Morning Market Update March 14

March 14th, 2013 by

Wall St. opens higher this morning in an attempt at ten straight days of gains, but light volume and small gains yesterday may be signalling a top. The dollar index broke through 83 this morning, weighing on all commodities, not just precious metals. Oil is slightly down as inventories grow and global demand forecasts are lowered.

European stocks were trading near five-year highs overnight as two favorably received Spanish bond auctions helped sentiment, but overall EU employment was reported at a seven-year low, drug down by Greece, Italy, Spain and Portugal. This prompted ECB officials to reiterate that accommodative economic policy would be continuing. Year over year German car sales continue to fall, putting pressure on Platinum Group Metals.

In Asia, the Nikkei snapped a two-day losing streak on anticipation of quantitative easing, as the lower house of Parliament approves prime minister Abe’s choices for leaders for the Bank of Japan. Chinese stocks had their first gain in three days in light volume as investors ponder the effects of the government tightening money supply to combat inflation.

In the U.S., first-time jobless claims for last week dropped 10,000 to 332,000 people filing for unemployment compensation for the first time. Analysts were expecting a rise to 350,000 newly-jobless for last week. The four-week rolling average of the newly-unemployed dropped 2,750 to 346,750, a five-year low. Continuing jobless claims dropped 89,000 to 3.02 million.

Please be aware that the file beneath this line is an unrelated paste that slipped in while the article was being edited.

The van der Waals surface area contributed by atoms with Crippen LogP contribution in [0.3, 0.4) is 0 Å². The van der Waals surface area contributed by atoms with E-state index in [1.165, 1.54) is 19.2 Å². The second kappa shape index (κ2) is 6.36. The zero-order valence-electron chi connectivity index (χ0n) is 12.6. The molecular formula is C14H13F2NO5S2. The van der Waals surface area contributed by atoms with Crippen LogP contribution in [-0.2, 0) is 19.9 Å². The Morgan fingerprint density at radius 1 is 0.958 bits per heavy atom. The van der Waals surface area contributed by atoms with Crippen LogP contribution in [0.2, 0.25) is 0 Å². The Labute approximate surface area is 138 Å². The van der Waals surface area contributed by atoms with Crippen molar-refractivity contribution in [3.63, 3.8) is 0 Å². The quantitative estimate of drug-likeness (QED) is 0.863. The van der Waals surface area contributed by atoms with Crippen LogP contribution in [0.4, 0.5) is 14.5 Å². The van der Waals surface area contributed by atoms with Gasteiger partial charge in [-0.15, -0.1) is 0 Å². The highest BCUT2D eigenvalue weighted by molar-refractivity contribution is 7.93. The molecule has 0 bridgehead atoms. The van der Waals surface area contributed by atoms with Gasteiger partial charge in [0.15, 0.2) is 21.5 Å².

On the inflation front, wholesale prices jumped, as the Producer Price Index increased 0.7% in February, fueled by a 7.2% leap in gas prices. Core inflation for the last 12 months stood at 1.7% in February, down 0.1% from January, and well below the Fed threshold of 2.5% that would signal the end of quantitative easing.

Precious metals dropped on the release of the jobless numbers, but are climbing back even in the face of rising stocks and a ever-stronger dollar. Platinum is lagging a bit behind the intraday recovery, probably due to the disappointing car sales numbers from Europe.

by David Peterson